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Pay Transparency Law on the Horizon for Massachusetts Employers

Massachusetts is on track to join the growing number of jurisdictions, among them California (as we discuss here), Colorado, New York (discussed here), and Washington, in passing wage transparency legislation. While some employers have already taken a detailed and systematic approach to salary transparency to comply with similar laws in other jurisdictions, this would be new territory for many Massachusetts-based employers.

This legislation, if enacted into law, is consistent with the Commonwealth’s commitment – which began in 2016 as the first state to prohibit employers from inquiring into an applicant’s pay history – to promote pay equity across the Massachusetts workforce.

In light of this legislation, employers should consider conducting an audit across their workforce to determine whether any gaps in pay equity exist, as certain Massachusetts employers may soon be required to disclose pay ranges for all advertised job postings in the Commonwealth, as well as have to submit wage data reports aimed at eliminating gender and racial pay disparities. We summarize the Bill in additional detail below.



The House Bill (Bill H.4109) An Act Relative to Salary Transparency and the Senate Bill (Bill S.2468) are similar, but have some differences, such as the process for annual wage data reporting (i.e., whether by web portal, email submissions, paper forms or other means), that the legislature must resolve before a bill is sent to the Governor’s desk for execution.  Regardless, if signed into law as anticipated, Massachusetts employers should expect the following to come into effect:

  • Pay Transparency in Job Postings: Employers with 25+ employees in Massachusetts must post the pay range in internal and external job postings (including recruitment for new hires via a third party).  Pay range is defined as the annual salary or hourly wage range the employer “reasonably” and “in good faith” expects to pay for the position.  Crafting a position’s reasonable pay range is just one of many potential issues a covered employer must consider when complying with pay transparency legislation, which we discuss in more detail here.  Notably, neither the House Bill nor the Senate Bill requires employers to disclose other compensation, including bonuses, commissions or other employee benefits for advertised positions. 
  • Annual Wage Data Reporting:  Employers with 100+ full-time employees in Massachusetts at any time during the preceding year, and who are subject to the federal filing requirements of wage data reports (EEO-1, EEO-3, EEO-4 or EEO-5), must submit a copy of their federal filings to the state secretary.  This data, which reflects workforce demographics and salaries, will then be submitted to the executive office of labor and workforce development.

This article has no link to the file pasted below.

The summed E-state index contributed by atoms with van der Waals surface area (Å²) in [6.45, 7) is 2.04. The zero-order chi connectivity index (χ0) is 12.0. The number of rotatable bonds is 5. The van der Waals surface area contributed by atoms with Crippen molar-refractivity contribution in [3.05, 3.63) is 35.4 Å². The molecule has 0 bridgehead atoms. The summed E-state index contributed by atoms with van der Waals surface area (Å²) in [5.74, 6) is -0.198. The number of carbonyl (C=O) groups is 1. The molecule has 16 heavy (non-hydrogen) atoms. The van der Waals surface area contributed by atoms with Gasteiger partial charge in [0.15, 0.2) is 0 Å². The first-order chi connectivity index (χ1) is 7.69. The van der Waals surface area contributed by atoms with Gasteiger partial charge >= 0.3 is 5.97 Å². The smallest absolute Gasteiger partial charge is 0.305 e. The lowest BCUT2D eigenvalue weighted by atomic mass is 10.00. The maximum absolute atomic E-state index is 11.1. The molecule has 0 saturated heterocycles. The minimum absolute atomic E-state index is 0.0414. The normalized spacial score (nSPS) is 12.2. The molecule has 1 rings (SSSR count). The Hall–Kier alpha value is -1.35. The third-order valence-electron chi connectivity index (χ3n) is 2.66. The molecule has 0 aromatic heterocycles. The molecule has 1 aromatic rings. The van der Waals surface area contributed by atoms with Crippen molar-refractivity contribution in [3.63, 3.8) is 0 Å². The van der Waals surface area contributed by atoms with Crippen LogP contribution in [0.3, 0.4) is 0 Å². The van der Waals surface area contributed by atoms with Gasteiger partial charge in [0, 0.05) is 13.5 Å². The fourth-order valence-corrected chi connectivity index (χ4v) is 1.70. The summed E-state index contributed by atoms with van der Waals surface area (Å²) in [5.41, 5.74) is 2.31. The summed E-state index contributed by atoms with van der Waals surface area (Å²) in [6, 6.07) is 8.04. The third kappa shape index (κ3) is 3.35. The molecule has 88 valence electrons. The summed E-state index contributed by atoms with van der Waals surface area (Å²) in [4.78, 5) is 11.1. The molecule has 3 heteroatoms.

As outlined in both the House Bill and Senate Bill, the Massachusetts’ attorney general would have the “exclusive jurisdiction” to enforce this law, meaning that employees and applicants are not afforded a private right of action in civil court.  The House and Senate now must reconcile the differences between the two bills, before a unified bill lands on Governor Healey’s desk to review and sign into law.  If signed, it is anticipated that the law will take effect one year after it is officially enacted. 


As mentioned above, employers should consider proactively conducting an audit across their workforce to determine whether any gaps in pay equity exist. Gaps in wages for similarly situated employees must be supported by objective measures including, for example, employee location, credentials and qualifications, seniority, and experience. 

Mintz’s Employment team is continuing to monitor developments and remains ready to assist Massachusetts employers gearing up to comply with this forthcoming law.

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Brendan is an experienced and creative litigator, advisor, and counselor to public, private, start-ups, and closely-held companies. Brendan also represents high-level executives in the negotiation of their employment agreements and compensation.
Kathryn Droumbakis is a Mintz Associate who litigates employment disputes before state and federal courts and administrative agencies and counsels clients on compliance with employment laws. She also has experience with complex commercial, professional liability, and real estate litigation.
Danielle Dillon is an Associate at Mintz who focuses her litigation practice on employment disputes before federal and state courts and administrative agencies.